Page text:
Ohio executes cult leader who killed family of 5

Lundgren told a jury in 1990 that he was a prophet of God and therefore not worthy of the death penalty.

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October 24, 2006 10:47
1 minute read.
Ohio executes cult leader who killed family of 5

Jeffrey Lundgren 88. (photo credit: )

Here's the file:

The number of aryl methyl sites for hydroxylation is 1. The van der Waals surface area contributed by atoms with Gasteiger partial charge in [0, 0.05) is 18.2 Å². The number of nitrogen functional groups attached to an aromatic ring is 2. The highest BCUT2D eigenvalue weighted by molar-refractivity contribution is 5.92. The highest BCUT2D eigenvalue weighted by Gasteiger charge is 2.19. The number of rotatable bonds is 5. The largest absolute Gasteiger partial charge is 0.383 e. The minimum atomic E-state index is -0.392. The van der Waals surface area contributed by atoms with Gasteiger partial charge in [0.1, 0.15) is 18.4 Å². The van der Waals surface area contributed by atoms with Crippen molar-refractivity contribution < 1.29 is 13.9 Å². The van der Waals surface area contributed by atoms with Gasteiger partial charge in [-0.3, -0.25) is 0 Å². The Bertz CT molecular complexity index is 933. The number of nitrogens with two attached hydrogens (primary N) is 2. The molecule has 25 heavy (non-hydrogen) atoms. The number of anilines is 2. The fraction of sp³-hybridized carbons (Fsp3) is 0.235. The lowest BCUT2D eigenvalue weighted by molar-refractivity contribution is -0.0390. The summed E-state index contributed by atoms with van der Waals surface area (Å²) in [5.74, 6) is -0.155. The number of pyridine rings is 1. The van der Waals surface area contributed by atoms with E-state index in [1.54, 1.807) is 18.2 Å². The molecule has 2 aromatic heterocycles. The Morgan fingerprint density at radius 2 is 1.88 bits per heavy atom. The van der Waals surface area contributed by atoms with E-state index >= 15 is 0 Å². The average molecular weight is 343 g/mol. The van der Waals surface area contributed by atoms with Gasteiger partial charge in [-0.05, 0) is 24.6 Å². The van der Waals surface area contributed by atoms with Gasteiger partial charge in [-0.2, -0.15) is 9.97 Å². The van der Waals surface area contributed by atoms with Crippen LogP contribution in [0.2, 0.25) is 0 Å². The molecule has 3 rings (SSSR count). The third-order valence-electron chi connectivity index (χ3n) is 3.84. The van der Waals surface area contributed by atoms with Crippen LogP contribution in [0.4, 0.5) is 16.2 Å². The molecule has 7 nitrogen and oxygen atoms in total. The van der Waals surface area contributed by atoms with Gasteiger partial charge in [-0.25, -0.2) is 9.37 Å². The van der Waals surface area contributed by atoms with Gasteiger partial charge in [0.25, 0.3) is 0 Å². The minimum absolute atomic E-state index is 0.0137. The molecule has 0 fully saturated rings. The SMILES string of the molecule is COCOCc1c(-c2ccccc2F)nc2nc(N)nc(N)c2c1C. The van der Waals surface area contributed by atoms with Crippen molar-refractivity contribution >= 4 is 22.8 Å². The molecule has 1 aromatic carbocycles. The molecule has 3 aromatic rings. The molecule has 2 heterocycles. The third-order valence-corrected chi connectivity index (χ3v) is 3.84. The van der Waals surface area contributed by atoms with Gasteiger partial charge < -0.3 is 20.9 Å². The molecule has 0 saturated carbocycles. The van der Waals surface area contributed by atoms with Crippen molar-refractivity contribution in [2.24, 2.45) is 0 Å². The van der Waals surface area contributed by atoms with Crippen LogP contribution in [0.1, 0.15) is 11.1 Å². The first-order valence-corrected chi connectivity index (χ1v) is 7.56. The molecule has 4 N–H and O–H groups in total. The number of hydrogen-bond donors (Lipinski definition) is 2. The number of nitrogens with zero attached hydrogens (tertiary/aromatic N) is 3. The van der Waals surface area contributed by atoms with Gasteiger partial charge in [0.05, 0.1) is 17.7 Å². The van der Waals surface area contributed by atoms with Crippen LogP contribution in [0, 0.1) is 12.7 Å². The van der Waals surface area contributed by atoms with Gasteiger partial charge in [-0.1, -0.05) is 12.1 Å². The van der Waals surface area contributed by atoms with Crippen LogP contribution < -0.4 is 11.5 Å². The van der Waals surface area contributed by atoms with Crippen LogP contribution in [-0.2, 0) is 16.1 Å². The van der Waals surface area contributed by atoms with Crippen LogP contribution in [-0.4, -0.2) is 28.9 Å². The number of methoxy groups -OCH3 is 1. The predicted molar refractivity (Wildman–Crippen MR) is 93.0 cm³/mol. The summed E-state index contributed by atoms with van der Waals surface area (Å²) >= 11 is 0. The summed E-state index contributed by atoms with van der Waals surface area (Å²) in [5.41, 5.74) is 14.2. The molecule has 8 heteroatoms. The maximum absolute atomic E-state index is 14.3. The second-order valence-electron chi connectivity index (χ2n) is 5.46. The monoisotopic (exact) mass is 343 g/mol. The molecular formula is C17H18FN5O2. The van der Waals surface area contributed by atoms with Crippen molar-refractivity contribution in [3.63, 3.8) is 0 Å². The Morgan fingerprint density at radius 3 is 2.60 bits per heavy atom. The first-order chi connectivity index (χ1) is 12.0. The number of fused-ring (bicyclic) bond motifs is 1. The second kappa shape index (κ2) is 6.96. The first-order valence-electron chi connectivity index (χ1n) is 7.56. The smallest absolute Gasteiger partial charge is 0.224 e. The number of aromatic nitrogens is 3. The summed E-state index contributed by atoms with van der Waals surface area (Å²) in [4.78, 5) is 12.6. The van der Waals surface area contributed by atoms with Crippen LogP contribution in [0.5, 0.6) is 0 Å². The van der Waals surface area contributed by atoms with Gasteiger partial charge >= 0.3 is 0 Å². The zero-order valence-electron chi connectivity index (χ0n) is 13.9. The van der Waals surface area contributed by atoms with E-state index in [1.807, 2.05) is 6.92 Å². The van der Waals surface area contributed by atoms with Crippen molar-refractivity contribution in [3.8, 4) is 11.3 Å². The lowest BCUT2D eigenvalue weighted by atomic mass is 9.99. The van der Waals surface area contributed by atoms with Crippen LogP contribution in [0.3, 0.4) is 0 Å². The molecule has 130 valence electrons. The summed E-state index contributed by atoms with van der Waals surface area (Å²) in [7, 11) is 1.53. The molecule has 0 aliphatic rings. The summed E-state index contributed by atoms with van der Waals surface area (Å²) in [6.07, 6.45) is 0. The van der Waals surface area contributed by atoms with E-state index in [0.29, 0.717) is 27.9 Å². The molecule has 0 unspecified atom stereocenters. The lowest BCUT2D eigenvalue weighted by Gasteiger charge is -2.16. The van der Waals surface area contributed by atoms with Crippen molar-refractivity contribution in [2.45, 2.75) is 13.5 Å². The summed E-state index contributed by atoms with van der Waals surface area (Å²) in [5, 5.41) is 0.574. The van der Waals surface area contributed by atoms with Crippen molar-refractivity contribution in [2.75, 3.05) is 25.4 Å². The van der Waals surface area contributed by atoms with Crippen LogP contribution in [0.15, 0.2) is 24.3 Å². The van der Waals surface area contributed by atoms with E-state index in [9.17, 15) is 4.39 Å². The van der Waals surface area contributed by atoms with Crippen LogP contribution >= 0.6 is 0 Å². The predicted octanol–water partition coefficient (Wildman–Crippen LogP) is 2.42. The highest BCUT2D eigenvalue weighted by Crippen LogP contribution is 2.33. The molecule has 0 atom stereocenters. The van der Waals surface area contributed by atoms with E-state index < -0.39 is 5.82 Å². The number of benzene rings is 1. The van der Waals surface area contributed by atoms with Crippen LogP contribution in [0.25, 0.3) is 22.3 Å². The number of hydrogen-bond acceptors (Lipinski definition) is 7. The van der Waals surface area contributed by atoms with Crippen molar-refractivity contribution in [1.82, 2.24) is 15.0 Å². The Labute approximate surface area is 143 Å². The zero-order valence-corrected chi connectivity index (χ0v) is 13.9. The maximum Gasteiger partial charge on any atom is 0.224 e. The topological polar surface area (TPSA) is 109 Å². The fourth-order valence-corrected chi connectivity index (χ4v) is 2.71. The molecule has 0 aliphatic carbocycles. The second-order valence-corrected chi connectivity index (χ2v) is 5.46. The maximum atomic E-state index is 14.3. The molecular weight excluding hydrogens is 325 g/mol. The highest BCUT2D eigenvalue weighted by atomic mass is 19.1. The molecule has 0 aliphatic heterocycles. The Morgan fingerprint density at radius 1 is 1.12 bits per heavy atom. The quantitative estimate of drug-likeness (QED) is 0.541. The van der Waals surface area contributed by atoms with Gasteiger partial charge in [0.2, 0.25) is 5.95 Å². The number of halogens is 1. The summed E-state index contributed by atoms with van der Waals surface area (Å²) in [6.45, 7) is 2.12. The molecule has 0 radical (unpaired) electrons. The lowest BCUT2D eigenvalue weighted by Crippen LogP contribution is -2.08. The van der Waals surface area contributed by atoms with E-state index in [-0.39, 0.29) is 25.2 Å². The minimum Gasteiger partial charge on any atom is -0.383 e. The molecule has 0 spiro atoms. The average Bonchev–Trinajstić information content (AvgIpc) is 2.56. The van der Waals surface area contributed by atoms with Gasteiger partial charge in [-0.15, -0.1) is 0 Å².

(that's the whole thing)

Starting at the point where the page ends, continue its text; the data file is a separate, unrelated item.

Ohio executed a religious cult leader Tuesday for murdering a family of five of his followers whom he thought were not enthusiastic enough about his teachings. Jeffrey Lundgren, 56, died by injection at 10:26 a.m. at the Southern Ohio Correctional Facility, less than a day after a federal appellate court overturned a lower court's ruling that would have temporarily stayed his execution while he challenges the constitutionality of the use of the lethal injection. Lundgren told a jury in 1990 that he was a prophet of God and therefore not worthy of the death penalty. "It's not a figment of my imagination that I can in fact talk to God, that I can hear his voice," he had told the jurors. "I am a prophet of God. I am even more than a prophet." He was convicted of killing Dennis Avery, 49; his wife, Cheryl, 46; and their daughters, Trina, 15, Rebecca, 13, and 7-year-old Karen. "I profess my love for God, my family, for my children, for Kathy. I am because you are," Lundgren said in his final statement. Kathy is Lundgren's wife. The 6th US Circuit Court of Appeals in Cincinnati issued an order late Monday allowing the execution to go forward, overturning a lower court ruling that would have delayed the sentence to allow Lundgren to join a lawsuit challenging Ohio's use of lethal injection as unconstitutional because it violates the ban on cruel and unusual punishment. Lundgren argued his execution had more of a chance of being painful because he was diabetic and overweight at 275 pounds (124 kilograms). The U.S. Supreme Court refused a last-minute request to stop his execution, and Ohio Gov. Bob Taft denied clemency. Lundgren formed the cult with about 20 members in the northeast Ohio town of Kirtland after he was dismissed in 1987 as a lay minister of the Reorganized Church of Jesus Christ of Latter Day Saints, an offshoot of the main Mormon church. Lundgren said God commanded him, through interpretation of Scriptures, to kill the Avery family, who had moved from Missouri in 1987 to follow his teachings.


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